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People would stop doing business with a hacked company

Out of 2,400 adults in the UK, Germany and the US, 75 per cent would stop doing business with a company that was hacked, while the rest would, consequently, keep on going.

Those are the results of a poll done by enterprise identity protection company Centrify.

Reporting on the findings, Centrify draws two conclusions: First one is that the 75 per cent portion, those that would stop doing business, is a clear 'call to action' for all companies, to take their cyber-security very, very seriously.

“If three-quarters of customers are prepared to walk away from a business if it has been compromised, then what kind of message is this sending to those organisations?” says Bill Mann, Chief Product Officer at Centrify. “When companies put customer data at risk they are really putting their entire business at risk. People simply will not tolerate doing business with potentially risky organisations, so it’s time for them to take full responsibility for their security and put the proper measures in place once and for all.”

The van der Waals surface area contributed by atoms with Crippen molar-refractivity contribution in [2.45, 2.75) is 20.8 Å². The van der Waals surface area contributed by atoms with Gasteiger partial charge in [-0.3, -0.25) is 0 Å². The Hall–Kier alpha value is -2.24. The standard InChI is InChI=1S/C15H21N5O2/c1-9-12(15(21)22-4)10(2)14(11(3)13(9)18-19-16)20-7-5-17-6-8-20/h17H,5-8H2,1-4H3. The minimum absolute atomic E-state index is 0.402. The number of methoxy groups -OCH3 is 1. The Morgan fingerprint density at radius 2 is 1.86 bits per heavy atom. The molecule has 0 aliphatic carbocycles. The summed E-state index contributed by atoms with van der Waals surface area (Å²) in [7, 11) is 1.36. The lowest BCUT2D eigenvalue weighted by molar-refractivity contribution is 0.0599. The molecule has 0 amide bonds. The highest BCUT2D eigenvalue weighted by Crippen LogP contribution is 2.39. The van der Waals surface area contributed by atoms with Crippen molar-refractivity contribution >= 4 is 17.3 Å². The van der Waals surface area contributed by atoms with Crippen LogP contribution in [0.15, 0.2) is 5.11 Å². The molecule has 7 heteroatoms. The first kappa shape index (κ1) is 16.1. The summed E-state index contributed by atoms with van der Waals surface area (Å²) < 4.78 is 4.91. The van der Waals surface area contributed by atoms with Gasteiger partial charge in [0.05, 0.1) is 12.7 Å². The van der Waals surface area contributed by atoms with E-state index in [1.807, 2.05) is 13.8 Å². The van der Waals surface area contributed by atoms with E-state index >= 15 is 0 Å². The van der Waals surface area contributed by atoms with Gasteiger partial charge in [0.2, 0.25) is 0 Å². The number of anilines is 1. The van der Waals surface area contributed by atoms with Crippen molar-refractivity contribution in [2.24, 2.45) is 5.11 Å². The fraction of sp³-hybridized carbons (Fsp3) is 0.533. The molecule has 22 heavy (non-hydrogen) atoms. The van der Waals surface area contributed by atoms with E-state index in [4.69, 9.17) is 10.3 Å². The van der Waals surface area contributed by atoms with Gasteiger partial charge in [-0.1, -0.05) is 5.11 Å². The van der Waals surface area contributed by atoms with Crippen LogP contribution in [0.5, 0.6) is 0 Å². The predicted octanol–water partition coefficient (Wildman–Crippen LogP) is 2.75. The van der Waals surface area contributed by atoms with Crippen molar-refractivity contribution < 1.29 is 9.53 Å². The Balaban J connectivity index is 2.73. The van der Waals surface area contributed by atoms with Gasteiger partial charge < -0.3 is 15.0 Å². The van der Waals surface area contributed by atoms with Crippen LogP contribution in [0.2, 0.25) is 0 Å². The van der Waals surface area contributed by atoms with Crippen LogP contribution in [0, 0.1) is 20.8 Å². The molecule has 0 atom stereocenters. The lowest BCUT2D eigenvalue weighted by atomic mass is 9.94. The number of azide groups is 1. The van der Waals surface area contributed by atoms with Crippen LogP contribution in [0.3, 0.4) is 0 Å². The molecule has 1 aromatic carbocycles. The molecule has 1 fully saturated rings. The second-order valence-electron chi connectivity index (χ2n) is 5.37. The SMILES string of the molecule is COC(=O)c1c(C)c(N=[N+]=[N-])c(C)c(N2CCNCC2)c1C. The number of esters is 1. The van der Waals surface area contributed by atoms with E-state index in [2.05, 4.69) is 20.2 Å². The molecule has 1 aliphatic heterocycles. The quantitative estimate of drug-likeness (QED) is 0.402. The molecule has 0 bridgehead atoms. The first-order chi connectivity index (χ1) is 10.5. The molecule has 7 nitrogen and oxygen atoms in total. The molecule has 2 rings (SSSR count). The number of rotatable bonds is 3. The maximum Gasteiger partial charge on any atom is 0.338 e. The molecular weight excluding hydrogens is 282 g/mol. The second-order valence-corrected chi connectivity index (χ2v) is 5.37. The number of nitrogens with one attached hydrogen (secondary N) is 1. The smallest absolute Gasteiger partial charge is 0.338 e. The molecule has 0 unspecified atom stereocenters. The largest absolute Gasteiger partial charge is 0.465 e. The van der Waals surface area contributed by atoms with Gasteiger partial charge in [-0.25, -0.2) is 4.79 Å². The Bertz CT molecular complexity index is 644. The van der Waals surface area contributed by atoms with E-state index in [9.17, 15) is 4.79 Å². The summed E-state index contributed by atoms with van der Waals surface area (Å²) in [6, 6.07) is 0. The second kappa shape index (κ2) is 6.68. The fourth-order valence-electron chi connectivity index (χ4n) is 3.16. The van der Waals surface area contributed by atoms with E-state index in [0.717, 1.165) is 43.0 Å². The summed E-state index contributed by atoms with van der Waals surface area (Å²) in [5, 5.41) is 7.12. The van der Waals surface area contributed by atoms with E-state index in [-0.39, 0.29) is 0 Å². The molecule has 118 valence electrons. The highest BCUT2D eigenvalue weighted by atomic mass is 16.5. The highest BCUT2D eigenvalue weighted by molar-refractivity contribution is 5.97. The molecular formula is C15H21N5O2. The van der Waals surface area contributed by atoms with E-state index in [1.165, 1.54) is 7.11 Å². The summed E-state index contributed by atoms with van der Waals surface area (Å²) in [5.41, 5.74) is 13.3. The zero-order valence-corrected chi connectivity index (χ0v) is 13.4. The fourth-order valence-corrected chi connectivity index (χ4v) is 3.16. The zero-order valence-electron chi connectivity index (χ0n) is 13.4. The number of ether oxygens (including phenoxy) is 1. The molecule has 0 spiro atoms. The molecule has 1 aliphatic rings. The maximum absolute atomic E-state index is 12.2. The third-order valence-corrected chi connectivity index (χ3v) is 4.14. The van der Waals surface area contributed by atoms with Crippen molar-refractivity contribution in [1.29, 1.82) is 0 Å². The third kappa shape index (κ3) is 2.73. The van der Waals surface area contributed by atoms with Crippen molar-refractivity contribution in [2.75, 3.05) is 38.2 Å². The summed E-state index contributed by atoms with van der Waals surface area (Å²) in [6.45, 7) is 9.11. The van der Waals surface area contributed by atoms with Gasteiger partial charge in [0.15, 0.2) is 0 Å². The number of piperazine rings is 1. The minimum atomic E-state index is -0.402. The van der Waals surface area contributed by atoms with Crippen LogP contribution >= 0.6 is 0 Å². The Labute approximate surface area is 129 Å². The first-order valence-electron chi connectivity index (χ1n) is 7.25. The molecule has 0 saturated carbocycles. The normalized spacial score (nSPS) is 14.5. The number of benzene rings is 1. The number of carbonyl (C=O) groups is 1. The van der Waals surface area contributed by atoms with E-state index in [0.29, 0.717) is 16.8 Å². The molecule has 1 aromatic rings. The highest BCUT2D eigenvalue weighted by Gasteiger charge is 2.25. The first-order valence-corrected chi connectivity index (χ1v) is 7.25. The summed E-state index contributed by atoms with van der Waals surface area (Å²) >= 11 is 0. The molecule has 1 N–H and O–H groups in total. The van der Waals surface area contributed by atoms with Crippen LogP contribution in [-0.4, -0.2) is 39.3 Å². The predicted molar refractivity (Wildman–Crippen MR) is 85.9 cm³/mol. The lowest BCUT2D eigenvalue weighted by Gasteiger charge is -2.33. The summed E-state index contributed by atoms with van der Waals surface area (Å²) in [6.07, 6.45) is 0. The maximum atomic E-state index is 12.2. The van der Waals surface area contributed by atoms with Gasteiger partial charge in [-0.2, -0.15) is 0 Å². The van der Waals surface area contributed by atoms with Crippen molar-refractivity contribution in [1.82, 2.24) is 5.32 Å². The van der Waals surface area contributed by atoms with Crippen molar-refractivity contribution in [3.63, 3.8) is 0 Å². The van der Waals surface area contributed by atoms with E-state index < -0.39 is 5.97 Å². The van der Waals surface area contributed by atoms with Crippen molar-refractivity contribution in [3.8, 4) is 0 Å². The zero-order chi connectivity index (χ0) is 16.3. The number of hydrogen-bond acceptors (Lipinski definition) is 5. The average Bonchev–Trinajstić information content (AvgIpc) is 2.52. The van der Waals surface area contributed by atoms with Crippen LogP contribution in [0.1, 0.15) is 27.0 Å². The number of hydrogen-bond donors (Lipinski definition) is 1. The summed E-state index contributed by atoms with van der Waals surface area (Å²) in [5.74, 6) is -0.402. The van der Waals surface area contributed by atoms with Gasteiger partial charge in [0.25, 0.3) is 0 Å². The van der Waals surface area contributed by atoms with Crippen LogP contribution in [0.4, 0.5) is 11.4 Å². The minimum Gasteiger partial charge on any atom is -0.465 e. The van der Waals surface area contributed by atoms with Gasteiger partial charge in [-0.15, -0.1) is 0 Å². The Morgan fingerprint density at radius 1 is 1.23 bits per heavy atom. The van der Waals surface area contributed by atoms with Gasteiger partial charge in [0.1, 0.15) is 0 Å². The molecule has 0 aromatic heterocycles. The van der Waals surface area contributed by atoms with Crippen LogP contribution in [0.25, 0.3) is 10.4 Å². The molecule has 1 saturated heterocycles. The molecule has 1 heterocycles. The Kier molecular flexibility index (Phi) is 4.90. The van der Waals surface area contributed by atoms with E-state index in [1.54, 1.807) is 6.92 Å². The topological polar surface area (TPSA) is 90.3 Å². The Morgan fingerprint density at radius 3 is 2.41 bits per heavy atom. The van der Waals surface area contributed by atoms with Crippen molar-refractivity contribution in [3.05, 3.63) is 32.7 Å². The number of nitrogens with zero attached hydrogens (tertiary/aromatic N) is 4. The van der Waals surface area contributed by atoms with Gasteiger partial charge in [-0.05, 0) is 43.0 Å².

The second conclusion is drawn out of the remaining 25 per cent, saying there are still people out there that do not understand the potential risks of being hacked.

The report also says 73 per cent of people in the UK expect businesses to be hacked, considering it almost to be ‘normal’. Still, only half feel the companies are doing all they can to protect customer data.

Financial institutions have the best reputation when it comes to handling private data, while membership and hospitality businesses are ranked lowest, just under retailer and travel sites.

Image source: Shutterstock/scyther5

Sead Fadilpašić

Sead is a freelance journalist with more than 15 years of experience in writing various types of content, from blogs, whitepapers, and reviews to ebooks, and many more, across sites including Al Jazeera Balkans, TechRadar Pro, IT Pro Portal, and CryptoNews.